An ancient quasi-Jewish sect dating back to the early Second Temple period, the Samaritans are now a small community of about 800, divided between Samaria and the Tel Aviv suburb of Ḥolon. Their Torah scrolls, written in a unique variation of the Hebrew script, have long been of interest to antiquarians and scholars because of the numerous minor ways they differ from the standard Jewish version of the text. For several years, Daniel Estrin has been investigating the mysterious theft of two of the Samaritans’ most prized manuscripts:
Before dawn on March 21, 1995, someone broke into a synagogue in the West Bank city of Nablus.
The thief—maybe it was a band of thieves—crossed the carpeted sanctuary, pulled back a heavy velvet curtain, and opened a carved wooden ark. Inside were two handwritten copies of the Torah, the Five Books of Moses. One was a sheepskin scroll written around 1360 and kept in a slender copper case. The other was a codex, a thick book, probably from the 15th century and bound in a maroon leather cover. The thief or thieves snatched the manuscripts, escaped through the synagogue’s arched doorway, discarded the copper case in a stairwell, and vanished.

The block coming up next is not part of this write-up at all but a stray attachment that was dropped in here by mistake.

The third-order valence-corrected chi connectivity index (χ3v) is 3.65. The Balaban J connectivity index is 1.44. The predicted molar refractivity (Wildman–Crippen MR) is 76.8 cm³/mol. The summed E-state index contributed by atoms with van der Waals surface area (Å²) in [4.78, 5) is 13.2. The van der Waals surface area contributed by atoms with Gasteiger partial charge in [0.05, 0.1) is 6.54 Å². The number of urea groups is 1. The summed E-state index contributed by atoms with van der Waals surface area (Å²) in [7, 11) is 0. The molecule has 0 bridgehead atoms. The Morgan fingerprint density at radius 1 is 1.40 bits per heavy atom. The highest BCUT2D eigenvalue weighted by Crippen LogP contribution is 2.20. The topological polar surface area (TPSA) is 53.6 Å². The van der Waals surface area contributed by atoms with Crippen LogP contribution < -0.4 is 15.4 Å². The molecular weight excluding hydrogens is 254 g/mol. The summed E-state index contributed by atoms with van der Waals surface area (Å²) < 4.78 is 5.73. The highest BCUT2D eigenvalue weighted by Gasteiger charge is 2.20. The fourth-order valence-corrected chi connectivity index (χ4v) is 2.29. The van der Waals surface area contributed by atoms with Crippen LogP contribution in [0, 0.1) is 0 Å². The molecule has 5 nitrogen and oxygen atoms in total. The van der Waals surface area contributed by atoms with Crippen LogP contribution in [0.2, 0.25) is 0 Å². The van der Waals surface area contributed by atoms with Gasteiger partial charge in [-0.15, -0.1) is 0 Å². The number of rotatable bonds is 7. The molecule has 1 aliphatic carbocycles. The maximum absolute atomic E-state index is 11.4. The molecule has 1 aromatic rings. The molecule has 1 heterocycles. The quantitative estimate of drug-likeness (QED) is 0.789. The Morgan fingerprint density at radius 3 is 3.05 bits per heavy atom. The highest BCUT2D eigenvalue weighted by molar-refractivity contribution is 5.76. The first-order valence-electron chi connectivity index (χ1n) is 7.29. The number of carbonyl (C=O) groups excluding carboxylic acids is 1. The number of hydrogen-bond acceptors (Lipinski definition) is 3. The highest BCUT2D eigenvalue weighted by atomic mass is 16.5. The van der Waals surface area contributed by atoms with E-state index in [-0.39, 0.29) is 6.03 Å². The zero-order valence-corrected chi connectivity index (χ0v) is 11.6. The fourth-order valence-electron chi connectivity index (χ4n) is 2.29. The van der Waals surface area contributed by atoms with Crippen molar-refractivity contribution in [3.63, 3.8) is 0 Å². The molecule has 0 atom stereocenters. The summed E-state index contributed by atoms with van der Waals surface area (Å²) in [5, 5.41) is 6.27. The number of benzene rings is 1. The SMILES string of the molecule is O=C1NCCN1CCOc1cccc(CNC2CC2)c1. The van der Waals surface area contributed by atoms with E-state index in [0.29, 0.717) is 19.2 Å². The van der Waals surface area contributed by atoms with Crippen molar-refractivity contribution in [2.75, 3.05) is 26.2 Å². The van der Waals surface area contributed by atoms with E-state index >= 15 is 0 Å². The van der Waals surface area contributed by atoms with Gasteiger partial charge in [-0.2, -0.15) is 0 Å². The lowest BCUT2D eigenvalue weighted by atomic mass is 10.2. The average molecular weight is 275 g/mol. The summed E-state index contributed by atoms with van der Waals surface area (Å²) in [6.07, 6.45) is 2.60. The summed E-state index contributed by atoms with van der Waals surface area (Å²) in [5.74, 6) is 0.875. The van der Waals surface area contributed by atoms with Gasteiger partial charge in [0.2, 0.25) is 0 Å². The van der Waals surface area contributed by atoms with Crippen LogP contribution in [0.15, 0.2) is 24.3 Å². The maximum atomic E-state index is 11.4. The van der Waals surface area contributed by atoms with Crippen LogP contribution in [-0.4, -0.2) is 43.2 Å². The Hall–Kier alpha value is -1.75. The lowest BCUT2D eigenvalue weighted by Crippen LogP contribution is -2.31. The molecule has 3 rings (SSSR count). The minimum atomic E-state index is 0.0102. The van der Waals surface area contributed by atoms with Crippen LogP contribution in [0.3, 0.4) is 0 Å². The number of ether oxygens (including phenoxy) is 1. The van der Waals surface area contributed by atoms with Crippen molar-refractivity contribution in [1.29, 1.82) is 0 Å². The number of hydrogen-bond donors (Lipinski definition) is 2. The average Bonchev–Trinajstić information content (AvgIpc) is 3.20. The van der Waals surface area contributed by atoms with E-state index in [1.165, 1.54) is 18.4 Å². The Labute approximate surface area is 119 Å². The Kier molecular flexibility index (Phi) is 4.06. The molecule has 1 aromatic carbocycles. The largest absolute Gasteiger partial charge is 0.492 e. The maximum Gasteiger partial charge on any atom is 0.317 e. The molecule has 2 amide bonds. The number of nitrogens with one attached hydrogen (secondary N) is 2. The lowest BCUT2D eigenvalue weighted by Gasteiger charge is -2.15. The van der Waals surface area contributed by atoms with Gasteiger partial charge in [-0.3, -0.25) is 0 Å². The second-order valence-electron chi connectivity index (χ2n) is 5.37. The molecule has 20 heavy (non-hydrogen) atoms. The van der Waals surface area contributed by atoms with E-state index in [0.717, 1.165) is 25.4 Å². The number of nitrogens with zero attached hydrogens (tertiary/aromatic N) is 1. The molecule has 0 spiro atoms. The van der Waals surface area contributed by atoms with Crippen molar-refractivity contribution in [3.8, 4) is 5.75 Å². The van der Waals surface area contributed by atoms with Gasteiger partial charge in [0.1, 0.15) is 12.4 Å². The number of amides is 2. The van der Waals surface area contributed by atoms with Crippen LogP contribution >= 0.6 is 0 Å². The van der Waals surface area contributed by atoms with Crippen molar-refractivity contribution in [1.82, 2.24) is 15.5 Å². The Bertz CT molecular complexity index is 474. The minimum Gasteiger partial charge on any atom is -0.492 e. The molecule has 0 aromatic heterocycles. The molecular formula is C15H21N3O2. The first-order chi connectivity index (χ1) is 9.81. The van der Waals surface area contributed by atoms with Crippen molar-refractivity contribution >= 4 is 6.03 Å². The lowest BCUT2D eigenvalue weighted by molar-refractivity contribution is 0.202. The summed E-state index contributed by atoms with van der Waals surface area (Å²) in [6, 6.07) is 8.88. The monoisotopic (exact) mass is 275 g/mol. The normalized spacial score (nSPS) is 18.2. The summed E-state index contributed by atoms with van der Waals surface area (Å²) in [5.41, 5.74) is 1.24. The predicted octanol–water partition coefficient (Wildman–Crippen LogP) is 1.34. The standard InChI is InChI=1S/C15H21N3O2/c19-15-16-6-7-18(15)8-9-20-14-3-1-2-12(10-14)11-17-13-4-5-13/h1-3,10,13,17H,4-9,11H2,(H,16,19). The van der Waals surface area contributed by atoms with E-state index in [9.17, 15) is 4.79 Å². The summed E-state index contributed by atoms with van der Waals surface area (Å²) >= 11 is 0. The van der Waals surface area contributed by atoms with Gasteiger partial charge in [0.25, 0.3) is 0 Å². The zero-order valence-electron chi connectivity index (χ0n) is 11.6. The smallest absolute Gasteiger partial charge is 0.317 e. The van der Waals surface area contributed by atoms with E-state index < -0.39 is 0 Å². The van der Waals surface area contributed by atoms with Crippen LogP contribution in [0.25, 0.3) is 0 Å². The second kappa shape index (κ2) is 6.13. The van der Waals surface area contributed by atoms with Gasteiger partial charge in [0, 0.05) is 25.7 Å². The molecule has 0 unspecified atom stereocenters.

These were no ordinary texts. They were perhaps the most ancient Torahs stolen in the Holy Land since the Crusaders pillaged Jerusalem. . . .
Of the three-dozen old biblical manuscripts left in the community’s coffers, the Samaritans say one is the oldest in the world, written by Moses’ great-grandnephew. These manuscripts are the Samaritans’ most jealously guarded possessions, and collectors across the globe have gone to great lengths to get their hands on them.
It now seems that someone is selling piecemeal pages from the stolen manuscripts. The mystery remains unsolved; many Samaritans believe that only members of their own community could have perpetrated the theft, while others believe that it was committed by Palestinians.